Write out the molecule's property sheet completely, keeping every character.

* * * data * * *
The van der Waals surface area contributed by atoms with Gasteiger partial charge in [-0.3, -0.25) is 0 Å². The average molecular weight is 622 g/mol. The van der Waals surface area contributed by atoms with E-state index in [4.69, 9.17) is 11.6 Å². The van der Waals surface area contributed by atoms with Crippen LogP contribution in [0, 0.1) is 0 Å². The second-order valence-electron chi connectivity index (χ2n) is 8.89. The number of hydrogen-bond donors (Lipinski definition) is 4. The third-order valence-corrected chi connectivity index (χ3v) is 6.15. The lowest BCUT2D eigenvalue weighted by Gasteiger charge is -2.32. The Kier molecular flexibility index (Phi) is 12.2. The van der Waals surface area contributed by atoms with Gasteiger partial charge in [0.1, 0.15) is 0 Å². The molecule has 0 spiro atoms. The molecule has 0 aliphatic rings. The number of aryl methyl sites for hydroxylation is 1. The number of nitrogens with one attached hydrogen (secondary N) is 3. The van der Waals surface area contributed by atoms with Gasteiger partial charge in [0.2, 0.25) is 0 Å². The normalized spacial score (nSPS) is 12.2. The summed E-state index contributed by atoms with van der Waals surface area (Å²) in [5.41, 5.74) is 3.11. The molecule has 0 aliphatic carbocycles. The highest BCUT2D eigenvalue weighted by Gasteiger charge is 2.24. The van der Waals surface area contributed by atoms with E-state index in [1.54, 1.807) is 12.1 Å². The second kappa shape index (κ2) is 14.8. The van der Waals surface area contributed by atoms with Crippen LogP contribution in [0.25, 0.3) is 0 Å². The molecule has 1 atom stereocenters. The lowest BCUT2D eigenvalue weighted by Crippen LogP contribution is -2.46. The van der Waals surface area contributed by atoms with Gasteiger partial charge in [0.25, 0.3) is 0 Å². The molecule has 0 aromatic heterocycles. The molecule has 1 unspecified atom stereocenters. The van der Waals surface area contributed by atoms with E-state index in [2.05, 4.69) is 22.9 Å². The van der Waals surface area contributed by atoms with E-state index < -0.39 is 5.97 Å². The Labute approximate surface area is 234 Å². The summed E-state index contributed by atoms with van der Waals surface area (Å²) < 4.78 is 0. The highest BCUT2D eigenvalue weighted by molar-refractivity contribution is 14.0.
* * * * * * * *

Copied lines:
The van der Waals surface area contributed by atoms with Gasteiger partial charge in [-0.3, -0.25) is 0 Å². The average molecular weight is 622 g/mol. The van der Waals surface area contributed by atoms with E-state index in [4.69, 9.17) is 11.6 Å². The van der Waals surface area contributed by atoms with Crippen LogP contribution in [0, 0.1) is 0 Å². The second-order valence-electron chi connectivity index (χ2n) is 8.89. The number of hydrogen-bond donors (Lipinski definition) is 4. The third-order valence-corrected chi connectivity index (χ3v) is 6.15. The lowest BCUT2D eigenvalue weighted by Gasteiger charge is -2.32. The Kier molecular flexibility index (Phi) is 12.2. The van der Waals surface area contributed by atoms with Gasteiger partial charge in [0.1, 0.15) is 0 Å². The molecule has 0 spiro atoms. The molecule has 0 aliphatic rings. The number of aryl methyl sites for hydroxylation is 1. The number of nitrogens with one attached hydrogen (secondary N) is 3. The van der Waals surface area contributed by atoms with Gasteiger partial charge in [0.2, 0.25) is 0 Å². The normalized spacial score (nSPS) is 12.2. The summed E-state index contributed by atoms with van der Waals surface area (Å²) in [5.41, 5.74) is 3.11. The molecule has 0 aliphatic carbocycles. The highest BCUT2D eigenvalue weighted by Gasteiger charge is 2.24. The van der Waals surface area contributed by atoms with E-state index in [1.54, 1.807) is 12.1 Å². The second kappa shape index (κ2) is 14.8. The van der Waals surface area contributed by atoms with Crippen LogP contribution in [0.25, 0.3) is 0 Å². The molecule has 1 atom stereocenters. The lowest BCUT2D eigenvalue weighted by Crippen LogP contribution is -2.46. The van der Waals surface area contributed by atoms with Gasteiger partial charge in [0.25, 0.3) is 0 Å². The molecule has 0 aromatic heterocycles. The molecule has 1 unspecified atom stereocenters. The van der Waals surface area contributed by atoms with E-state index in [2.05, 4.69) is 22.9 Å². The van der Waals surface area contributed by atoms with E-state index < -0.39 is 5.97 Å². The Labute approximate surface area is 234 Å². The summed E-state index contributed by atoms with van der Waals surface area (Å²) < 4.78 is 0. The highest BCUT2D eigenvalue weighted by molar-refractivity contribution is 14.0.